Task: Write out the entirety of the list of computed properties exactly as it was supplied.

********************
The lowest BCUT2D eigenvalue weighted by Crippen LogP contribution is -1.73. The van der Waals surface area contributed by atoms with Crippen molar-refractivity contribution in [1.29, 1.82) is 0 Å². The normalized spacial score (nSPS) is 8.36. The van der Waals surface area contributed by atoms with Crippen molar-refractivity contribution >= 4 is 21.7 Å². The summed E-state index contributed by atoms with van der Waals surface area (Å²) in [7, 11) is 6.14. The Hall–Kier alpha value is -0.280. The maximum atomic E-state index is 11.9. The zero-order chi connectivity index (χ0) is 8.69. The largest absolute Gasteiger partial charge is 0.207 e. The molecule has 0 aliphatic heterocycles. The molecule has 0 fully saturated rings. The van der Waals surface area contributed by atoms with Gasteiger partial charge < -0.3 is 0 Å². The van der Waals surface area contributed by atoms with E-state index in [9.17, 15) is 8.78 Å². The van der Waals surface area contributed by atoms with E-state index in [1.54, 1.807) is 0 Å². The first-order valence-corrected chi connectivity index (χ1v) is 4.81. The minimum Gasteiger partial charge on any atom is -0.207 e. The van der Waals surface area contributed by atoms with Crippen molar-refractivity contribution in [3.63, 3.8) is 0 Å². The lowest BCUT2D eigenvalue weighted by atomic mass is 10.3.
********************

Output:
The lowest BCUT2D eigenvalue weighted by Crippen LogP contribution is -1.73. The van der Waals surface area contributed by atoms with Crippen molar-refractivity contribution in [1.29, 1.82) is 0 Å². The normalized spacial score (nSPS) is 8.36. The van der Waals surface area contributed by atoms with Crippen molar-refractivity contribution >= 4 is 21.7 Å². The summed E-state index contributed by atoms with van der Waals surface area (Å²) in [7, 11) is 6.14. The Hall–Kier alpha value is -0.280. The maximum atomic E-state index is 11.9. The zero-order chi connectivity index (χ0) is 8.69. The largest absolute Gasteiger partial charge is 0.207 e. The molecule has 0 aliphatic heterocycles. The molecule has 0 fully saturated rings. The van der Waals surface area contributed by atoms with Gasteiger partial charge < -0.3 is 0 Å². The van der Waals surface area contributed by atoms with E-state index in [9.17, 15) is 8.78 Å². The van der Waals surface area contributed by atoms with E-state index in [1.54, 1.807) is 0 Å². The first-order valence-corrected chi connectivity index (χ1v) is 4.81. The minimum Gasteiger partial charge on any atom is -0.207 e. The van der Waals surface area contributed by atoms with Crippen molar-refractivity contribution in [3.63, 3.8) is 0 Å². The lowest BCUT2D eigenvalue weighted by atomic mass is 10.3.